by Jodi Newmark, parent of Danny Newmark, Atzmayim vocational program participant Our son Danny will turn 22 in November, and like so many families who have a young adult with a disability, ours has been dreading the day. After all, it is the fateful day we’ve been warned about, the date that Danny will fall off the cliff.


But our worries have abated, at least for the moment, because of Danny’s experience at Camp Ramah Wisconsin over the past eight weeks. As a participant in the Atzmayim program, Danny, along with twelve other young adults, is officially a counselor at the camp with the privileges and responsibilities that come with that designation. Danny and the others in Atzmayim have access to the counselor lounge that is outfitted with a computer nook, ping pong and pool tables, and perhaps most enticingly, snacks and food before bedtime. He is expected to manage his daily schedule, making time for laundry and self-care, and to get to activities and his job on time.

Yes, he has a job. Danny works at Trig’s, the local grocery store, where over the past three summers, he has had various responsibilities from packaging in the bakery to facing shelves, and this year bagging groceries. Working in various parts of the store has provided the opportunity to work with different managers and co-workers, and to maintain (or not) relationships with them. Danny’s experience isn’t unique. Camp Ramah has forged relationships with several employers in nearby Eagle River, including the local hardware store, pharmacy and coffee shop, and each Atzmayim young adult works five days each week gaining important vocational experience and establishing skills that will enhance their employment opportunities when they return home.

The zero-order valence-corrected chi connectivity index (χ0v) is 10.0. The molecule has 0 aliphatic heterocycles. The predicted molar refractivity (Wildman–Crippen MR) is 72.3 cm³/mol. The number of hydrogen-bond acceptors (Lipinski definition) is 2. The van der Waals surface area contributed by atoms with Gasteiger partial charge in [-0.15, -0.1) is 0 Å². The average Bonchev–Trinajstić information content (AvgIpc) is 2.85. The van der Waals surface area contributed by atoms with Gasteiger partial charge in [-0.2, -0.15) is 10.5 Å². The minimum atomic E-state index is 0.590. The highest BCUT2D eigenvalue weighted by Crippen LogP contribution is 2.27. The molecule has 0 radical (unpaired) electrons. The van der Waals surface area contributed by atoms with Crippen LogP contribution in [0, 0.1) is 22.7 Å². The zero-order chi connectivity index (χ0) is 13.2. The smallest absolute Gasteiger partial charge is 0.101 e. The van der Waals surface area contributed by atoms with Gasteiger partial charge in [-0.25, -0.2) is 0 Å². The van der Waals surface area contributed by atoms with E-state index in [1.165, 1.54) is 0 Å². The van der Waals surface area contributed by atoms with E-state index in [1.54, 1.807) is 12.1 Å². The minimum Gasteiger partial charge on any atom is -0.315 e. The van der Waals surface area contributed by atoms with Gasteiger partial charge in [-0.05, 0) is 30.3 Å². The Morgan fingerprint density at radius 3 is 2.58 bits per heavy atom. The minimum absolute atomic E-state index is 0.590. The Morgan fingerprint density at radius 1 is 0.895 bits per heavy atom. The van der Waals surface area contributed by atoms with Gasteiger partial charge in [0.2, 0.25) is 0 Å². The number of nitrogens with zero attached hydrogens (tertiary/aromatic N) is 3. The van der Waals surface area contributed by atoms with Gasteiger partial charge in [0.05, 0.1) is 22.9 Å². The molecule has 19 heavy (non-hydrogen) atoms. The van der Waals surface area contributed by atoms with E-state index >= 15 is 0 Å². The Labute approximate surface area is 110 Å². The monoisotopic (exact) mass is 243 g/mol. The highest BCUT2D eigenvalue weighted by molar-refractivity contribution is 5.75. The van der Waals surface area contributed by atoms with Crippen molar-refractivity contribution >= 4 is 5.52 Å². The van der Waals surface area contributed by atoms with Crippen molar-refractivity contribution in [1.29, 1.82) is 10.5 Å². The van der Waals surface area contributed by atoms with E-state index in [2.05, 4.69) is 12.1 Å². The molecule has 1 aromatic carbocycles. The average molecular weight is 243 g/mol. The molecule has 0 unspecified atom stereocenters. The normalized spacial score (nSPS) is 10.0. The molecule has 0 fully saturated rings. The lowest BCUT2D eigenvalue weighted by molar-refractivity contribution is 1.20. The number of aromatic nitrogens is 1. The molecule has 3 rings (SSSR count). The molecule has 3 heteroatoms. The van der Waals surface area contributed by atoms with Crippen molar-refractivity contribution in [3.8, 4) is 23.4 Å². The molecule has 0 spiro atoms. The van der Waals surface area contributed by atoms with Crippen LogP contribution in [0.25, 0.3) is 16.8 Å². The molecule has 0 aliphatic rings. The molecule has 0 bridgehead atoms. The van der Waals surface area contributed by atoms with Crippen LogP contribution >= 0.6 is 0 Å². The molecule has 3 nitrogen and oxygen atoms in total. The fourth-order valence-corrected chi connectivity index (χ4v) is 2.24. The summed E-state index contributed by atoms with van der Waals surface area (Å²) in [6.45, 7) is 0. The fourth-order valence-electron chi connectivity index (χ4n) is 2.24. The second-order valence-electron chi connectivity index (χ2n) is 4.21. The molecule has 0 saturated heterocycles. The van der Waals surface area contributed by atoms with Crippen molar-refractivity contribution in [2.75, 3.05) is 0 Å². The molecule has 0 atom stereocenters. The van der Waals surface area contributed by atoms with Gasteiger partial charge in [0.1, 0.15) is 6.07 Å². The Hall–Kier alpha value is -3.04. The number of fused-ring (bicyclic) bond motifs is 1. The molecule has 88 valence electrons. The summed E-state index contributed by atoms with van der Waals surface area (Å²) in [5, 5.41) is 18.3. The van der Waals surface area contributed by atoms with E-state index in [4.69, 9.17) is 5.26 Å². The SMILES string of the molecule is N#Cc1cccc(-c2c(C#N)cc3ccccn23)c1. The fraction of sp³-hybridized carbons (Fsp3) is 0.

Seeing Danny and the other Atzmayim participants in camp, and in their jobs in the community, was heartwarming and inspiring. It is inclusion at its best, or at least the best we’ve observed. Now all we have to do is find (more likely create) an environment, and a community, that both embraces and challenges Danny the way Camp Ramah does, and make it last more than eight weeks.


Continuing its ongoing support of Ramah’s vocational programs, The Ruderman Family Foundation has granted $150,000 over three years for vocational education at Ramah California, Canada, New England and Wisconsin, and to encourage vocational education inclusion programs at other Ramah camps.